Invasion HistoryFirst Non-native North American Tidal Record: 1993
First Non-native West Coast Tidal Record:
First Non-native East/Gulf Coast Tidal Record: 1993
General Invasion History:
The isopod Iais floridana lives commensally in the burrows of Sphaeroma terebrans, an isopod which burrows into mangrove roots and salt marshes (Rehm and Humm 197; Estevez 1995). Sphaeroma terebrans is probably native to the Indo-Pacific, but is now widespread in the tropical and subtropical Atlantic (Carlton and Ruckelshaus 1997). Iais floridana was first collected in Estero Bay, Lee County, on the Gulf Coast, near the tip of Florida, but most collections were made in the Indian River Lagoon (Kensley and Schotte 1999). It has not yet been reported outside of Florida. We suspect that this isopod occurs through much of the range of S. terebrans, and has been overlooked. Iais floridana, like its host, is most likely of Indo-Pacific origin.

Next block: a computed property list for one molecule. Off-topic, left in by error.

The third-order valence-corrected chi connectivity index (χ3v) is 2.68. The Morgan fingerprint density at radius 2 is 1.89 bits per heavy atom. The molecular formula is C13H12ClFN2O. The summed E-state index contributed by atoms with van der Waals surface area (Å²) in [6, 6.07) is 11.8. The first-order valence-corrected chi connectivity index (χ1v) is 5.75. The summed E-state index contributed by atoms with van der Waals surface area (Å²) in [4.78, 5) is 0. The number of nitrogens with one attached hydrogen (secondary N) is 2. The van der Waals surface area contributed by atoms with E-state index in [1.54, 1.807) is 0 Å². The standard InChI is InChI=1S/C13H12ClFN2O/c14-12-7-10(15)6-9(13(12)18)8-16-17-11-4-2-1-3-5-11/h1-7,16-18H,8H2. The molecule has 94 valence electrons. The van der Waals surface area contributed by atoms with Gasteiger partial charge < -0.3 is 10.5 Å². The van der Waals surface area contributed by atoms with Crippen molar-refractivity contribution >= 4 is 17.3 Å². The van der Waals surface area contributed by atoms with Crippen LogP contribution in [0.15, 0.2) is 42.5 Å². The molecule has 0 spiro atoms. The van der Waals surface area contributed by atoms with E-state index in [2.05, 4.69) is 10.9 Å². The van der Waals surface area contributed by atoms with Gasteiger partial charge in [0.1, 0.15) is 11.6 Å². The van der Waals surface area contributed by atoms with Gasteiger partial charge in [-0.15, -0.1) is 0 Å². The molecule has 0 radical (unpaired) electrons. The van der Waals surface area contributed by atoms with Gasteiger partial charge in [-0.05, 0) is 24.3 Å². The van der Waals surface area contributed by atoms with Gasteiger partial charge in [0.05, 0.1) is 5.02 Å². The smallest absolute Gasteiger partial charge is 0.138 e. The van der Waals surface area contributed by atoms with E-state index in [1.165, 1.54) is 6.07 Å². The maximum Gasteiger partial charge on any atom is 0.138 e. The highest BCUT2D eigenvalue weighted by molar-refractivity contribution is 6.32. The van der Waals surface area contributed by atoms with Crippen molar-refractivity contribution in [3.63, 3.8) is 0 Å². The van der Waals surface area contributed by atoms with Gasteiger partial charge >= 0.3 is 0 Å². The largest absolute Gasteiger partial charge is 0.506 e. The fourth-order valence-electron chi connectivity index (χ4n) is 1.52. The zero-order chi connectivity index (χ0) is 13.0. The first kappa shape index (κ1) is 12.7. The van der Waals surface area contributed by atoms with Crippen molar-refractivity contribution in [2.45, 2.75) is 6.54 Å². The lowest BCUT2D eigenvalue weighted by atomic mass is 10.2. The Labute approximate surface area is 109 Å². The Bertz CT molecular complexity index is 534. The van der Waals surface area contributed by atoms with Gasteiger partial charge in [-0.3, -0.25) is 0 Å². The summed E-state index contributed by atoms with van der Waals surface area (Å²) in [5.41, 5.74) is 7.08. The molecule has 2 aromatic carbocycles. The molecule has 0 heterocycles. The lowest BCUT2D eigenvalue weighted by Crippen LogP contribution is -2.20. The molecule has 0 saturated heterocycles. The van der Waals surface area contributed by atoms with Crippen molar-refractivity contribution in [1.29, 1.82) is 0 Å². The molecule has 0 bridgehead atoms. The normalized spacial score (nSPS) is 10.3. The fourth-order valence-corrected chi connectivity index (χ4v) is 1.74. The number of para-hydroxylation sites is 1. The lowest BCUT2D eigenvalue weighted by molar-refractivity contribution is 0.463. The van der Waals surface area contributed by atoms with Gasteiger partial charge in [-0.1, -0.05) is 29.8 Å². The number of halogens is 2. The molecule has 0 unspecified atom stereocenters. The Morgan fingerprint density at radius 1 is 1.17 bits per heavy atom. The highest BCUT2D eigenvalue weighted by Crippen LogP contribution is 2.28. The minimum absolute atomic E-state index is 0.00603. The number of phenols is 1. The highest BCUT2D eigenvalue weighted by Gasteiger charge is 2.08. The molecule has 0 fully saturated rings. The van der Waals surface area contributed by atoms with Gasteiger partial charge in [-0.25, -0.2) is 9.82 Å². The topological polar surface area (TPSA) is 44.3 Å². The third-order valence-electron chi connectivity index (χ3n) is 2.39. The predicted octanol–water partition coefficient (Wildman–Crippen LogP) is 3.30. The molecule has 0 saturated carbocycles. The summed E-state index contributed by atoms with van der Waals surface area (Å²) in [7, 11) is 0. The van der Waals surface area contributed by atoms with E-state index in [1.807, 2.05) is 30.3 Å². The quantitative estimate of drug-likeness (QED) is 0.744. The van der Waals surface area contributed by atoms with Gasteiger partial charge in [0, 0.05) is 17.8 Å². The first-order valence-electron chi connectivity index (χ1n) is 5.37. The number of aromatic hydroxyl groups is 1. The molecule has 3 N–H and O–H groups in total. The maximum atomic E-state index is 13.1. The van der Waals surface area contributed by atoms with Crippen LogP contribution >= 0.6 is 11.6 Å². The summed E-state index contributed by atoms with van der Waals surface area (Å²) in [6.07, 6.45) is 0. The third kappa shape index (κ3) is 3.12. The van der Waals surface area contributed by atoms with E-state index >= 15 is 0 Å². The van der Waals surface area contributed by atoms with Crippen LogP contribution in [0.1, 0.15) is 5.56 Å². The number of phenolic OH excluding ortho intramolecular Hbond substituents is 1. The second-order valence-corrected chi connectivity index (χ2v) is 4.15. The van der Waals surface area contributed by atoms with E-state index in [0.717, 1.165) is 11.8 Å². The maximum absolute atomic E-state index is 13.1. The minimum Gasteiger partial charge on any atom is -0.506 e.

At least three species of Iais occur commensally with isopods of the genus Sphaeroma, one example being I. californica, an associate of the New Zealand species S. quoianum. Iais californica was described from S. quoianum introduced to California (Carlton 1979). Iais floridana is closest morphologically to I. singaporensis (Kensley and Schotte 1999).
North American Invasion History:
Invasion History on the East Coast:
Iais floridana was first collected in 1995 on the East Coast in Port St. Lucie, Florida, on the St. Lucie River, a tributary of the Indian River Lagoon. In 1995-1996, many specimens were collected from rotten wood in the St. Lucie River, Taylor Creek, and the St. Sebastian River – tributaries of the Indian River Lagoon. The isopods were collected at 0-15 PSU (Kensley and Schotte 1999).
Invasion History on the Gulf Coast: